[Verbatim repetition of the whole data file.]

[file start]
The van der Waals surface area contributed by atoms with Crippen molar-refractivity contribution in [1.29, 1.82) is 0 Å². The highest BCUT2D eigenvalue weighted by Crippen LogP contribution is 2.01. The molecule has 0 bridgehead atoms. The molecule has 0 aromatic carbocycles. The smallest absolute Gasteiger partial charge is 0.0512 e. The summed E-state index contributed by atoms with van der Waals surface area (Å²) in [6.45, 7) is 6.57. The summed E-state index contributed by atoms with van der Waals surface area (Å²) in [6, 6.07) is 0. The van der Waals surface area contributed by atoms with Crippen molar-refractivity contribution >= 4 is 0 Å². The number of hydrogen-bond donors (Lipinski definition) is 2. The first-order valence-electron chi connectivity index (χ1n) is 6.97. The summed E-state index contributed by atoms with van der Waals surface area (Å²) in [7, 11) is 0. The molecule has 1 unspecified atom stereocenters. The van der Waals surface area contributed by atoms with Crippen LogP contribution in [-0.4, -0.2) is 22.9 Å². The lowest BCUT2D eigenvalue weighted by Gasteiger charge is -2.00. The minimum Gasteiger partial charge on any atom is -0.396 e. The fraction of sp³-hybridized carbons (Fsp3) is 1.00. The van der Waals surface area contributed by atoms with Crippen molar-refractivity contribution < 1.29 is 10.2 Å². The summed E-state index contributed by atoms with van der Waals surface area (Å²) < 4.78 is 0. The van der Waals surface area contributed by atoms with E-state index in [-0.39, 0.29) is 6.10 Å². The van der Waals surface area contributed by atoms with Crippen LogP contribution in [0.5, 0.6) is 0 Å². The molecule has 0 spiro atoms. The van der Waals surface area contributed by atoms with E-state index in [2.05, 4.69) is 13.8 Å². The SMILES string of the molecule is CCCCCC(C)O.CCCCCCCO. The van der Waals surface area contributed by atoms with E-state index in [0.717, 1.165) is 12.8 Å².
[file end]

The van der Waals surface area contributed by atoms with Crippen molar-refractivity contribution in [1.29, 1.82) is 0 Å². The highest BCUT2D eigenvalue weighted by Crippen LogP contribution is 2.01. The molecule has 0 bridgehead atoms. The molecule has 0 aromatic carbocycles. The smallest absolute Gasteiger partial charge is 0.0512 e. The summed E-state index contributed by atoms with van der Waals surface area (Å²) in [6.45, 7) is 6.57. The summed E-state index contributed by atoms with van der Waals surface area (Å²) in [6, 6.07) is 0. The van der Waals surface area contributed by atoms with Crippen molar-refractivity contribution >= 4 is 0 Å². The number of hydrogen-bond donors (Lipinski definition) is 2. The first-order valence-electron chi connectivity index (χ1n) is 6.97. The summed E-state index contributed by atoms with van der Waals surface area (Å²) in [7, 11) is 0. The molecule has 1 unspecified atom stereocenters. The van der Waals surface area contributed by atoms with Crippen LogP contribution in [-0.4, -0.2) is 22.9 Å². The lowest BCUT2D eigenvalue weighted by Gasteiger charge is -2.00. The minimum Gasteiger partial charge on any atom is -0.396 e. The fraction of sp³-hybridized carbons (Fsp3) is 1.00. The van der Waals surface area contributed by atoms with Crippen molar-refractivity contribution < 1.29 is 10.2 Å². The summed E-state index contributed by atoms with van der Waals surface area (Å²) < 4.78 is 0. The van der Waals surface area contributed by atoms with E-state index in [-0.39, 0.29) is 6.10 Å². The van der Waals surface area contributed by atoms with Crippen LogP contribution in [0.5, 0.6) is 0 Å². The molecule has 0 spiro atoms. The van der Waals surface area contributed by atoms with E-state index in [2.05, 4.69) is 13.8 Å². The SMILES string of the molecule is CCCCCC(C)O.CCCCCCCO. The van der Waals surface area contributed by atoms with E-state index in [0.717, 1.165) is 12.8 Å².